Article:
The network is trained with the Q-Learning scheme  (refer to this article), a canonical Reinforcement Learning algorithm.
After the network is trained, we can use it to determine the join order by doing the below iteratively until all relations are joined:
- At the current state, find all pairs of sub-problems that can be joined to each other.
- For each pair of sub-problems, feed it through the neural network to get the estimated cost.
- Select the pair with the lowest estimated cost, join this pair.
Main achievement: the authors claim that the average cost of the join plans that DQ outputs is comparable to that from Apache Calcite, PostgreSQL, and SparkSQL.
In ReJoin , the network takes in the current state and outputs a heuristic value for each possible join action.
Here, a state consists of the query and the current partial plan. A partial plan is a forest of trees (a tree can consist of a single relation or multiple relations), and we need to join these trees into one, the final execution plan tree. In the beginning, when no join has been performed, we have a forest of trees, where each tree is a singleton.
ReJoin’s neural network outputs a vector, in which each value corresponds to the predicted cost of doing an action. An action here means a join of 2 sub-problems.
Below, we illustrate the featurization process for ReJoin for an exemplar query:
FROM A, B, C
WHERE A.id = B.id AND A.id = C.id AND B.id = D.id AND B.a2 > 100
So, what do all of these mean?
The input of the network consists of 3 components: the query’s join predicates, the query’s selection predicates, and the current partial plan.
- The join predicates are represented by a matrix of size , where is the number of relations in the database. If a join between 2 relations appears in the query, then the corresponding cell in the matrix is 1, all other values are 0.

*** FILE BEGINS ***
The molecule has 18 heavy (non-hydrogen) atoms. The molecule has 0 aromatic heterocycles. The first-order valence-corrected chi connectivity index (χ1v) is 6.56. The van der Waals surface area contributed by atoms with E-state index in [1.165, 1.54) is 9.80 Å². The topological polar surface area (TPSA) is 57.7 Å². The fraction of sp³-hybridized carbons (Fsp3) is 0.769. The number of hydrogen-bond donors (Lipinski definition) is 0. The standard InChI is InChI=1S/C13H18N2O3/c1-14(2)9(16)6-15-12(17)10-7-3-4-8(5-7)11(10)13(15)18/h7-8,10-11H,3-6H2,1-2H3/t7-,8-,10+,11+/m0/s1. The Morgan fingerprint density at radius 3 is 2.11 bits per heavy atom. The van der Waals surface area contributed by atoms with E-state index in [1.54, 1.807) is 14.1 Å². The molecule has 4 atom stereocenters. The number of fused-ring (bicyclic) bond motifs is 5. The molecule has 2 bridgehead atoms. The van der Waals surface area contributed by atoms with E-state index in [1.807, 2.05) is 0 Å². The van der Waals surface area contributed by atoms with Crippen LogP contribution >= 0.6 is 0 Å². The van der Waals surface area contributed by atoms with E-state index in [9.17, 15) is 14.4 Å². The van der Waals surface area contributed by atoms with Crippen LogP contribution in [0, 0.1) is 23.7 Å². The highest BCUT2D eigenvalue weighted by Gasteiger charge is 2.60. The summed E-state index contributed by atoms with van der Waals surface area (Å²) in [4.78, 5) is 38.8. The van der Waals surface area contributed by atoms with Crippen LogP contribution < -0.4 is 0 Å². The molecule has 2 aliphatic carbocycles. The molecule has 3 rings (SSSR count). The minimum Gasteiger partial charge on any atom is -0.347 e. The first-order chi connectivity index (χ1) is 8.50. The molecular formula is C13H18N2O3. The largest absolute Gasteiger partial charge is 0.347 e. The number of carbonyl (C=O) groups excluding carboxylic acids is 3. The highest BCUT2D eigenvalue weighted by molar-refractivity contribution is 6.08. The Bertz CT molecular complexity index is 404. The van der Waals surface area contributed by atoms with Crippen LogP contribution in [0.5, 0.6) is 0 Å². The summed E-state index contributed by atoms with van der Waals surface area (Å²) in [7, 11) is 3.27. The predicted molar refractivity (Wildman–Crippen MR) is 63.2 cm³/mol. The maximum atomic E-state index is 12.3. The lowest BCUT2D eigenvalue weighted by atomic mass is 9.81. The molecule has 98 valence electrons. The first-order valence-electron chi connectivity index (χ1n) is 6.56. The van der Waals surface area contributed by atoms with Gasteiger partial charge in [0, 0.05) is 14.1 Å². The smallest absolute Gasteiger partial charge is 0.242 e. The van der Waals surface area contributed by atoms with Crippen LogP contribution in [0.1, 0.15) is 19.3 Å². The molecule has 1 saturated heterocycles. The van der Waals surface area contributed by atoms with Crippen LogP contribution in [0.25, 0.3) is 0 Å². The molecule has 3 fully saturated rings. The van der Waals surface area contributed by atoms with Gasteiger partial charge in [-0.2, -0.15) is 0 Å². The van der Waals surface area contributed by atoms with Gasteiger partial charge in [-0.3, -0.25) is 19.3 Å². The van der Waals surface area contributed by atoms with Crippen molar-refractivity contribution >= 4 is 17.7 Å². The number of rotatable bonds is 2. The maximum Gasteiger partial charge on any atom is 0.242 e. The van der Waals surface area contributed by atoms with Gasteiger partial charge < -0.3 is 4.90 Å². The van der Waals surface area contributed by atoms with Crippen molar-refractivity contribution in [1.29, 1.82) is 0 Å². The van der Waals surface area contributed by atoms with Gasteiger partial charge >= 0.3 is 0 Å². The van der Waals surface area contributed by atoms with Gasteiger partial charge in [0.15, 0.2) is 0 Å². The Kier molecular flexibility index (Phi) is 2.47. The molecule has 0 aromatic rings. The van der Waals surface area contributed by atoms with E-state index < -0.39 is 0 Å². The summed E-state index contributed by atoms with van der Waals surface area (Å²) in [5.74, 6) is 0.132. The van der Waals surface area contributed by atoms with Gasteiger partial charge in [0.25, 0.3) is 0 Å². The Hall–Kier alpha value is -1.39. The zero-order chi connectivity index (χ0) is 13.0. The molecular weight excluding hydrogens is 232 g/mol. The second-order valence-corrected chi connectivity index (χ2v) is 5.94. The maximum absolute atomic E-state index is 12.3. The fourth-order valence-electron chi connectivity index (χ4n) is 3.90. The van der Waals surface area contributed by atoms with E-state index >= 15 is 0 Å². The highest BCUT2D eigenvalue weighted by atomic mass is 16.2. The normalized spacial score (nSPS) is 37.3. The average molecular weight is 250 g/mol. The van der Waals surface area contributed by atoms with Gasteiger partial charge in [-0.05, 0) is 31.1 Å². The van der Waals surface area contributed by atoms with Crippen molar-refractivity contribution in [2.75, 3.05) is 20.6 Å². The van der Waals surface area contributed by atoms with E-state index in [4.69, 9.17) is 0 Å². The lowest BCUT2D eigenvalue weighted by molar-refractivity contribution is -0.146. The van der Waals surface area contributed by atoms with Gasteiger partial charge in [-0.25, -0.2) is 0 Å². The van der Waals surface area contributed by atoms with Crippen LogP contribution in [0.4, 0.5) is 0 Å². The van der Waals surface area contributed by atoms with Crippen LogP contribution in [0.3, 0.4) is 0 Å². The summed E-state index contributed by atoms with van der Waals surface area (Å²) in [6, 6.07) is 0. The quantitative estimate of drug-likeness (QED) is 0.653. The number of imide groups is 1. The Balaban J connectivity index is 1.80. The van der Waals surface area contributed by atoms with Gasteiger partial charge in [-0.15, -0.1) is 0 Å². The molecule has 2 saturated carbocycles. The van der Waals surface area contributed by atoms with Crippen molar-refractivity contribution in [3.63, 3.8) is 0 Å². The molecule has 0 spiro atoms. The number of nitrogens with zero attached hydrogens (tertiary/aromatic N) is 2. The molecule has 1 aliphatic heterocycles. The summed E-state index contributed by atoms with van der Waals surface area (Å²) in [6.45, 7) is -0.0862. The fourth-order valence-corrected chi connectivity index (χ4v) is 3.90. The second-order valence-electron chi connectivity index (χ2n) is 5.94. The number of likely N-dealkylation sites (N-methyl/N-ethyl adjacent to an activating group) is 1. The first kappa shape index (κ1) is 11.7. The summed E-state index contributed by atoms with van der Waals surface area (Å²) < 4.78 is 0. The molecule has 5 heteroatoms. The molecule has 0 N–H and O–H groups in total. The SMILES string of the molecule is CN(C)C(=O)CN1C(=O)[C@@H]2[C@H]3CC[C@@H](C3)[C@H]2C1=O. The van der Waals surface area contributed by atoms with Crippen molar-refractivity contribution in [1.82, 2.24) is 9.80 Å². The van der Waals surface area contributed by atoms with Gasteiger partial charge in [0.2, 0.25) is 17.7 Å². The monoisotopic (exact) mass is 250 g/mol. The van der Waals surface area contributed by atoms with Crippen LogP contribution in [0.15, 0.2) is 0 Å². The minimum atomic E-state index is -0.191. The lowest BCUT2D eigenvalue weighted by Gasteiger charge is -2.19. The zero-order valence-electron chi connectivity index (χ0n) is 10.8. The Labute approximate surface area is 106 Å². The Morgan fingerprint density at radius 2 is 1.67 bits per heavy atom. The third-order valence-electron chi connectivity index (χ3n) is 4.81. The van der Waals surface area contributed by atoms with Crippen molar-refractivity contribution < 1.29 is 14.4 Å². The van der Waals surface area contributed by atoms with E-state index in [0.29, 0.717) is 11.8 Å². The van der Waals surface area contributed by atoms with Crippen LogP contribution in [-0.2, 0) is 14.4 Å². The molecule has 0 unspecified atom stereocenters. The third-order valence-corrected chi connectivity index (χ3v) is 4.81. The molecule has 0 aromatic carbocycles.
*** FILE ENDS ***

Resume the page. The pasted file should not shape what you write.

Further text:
- The selection predicates are represented by a vector of size , where is the total number of attributes in all relations in this database. If there is a selection on an attribute, the corresponding value is 1, other values are 0. Note that, in the query above, since the query contains the selection
B.a2 > 100, we have a 1 in the Selection predicate vector. We only care if there is a selection on an attribute, but not care what that selection is.
- The current partial plan is a forest of trees, in which each tree is either a singleton or a join of multiple relations. The partial plan is represented by a matrix, in which each row represents a tree. In the middle of the figure above, we show 4 different partial plans and their corresponding encodings. Take the second partial plan as an example, the matrix has 3 rows: the first row shows the tree formed by joining A and C, so the values in that row gives 0.5 for A and 0.5 for C. The second row shows the singleton of B, so it distributes 1 to the column corresponding to B.
The input of the network is the concatenation of these 3 encodings above after flattening all matrices into vectors.
The output of the network is a vector of size , each value represents the cost of joining 2 sub-problems. Note that it is not always that all the values of this output vector are meaningful. Sometimes, the action size is smaller than . In those cases, we just ignore the invalid positions in the vector.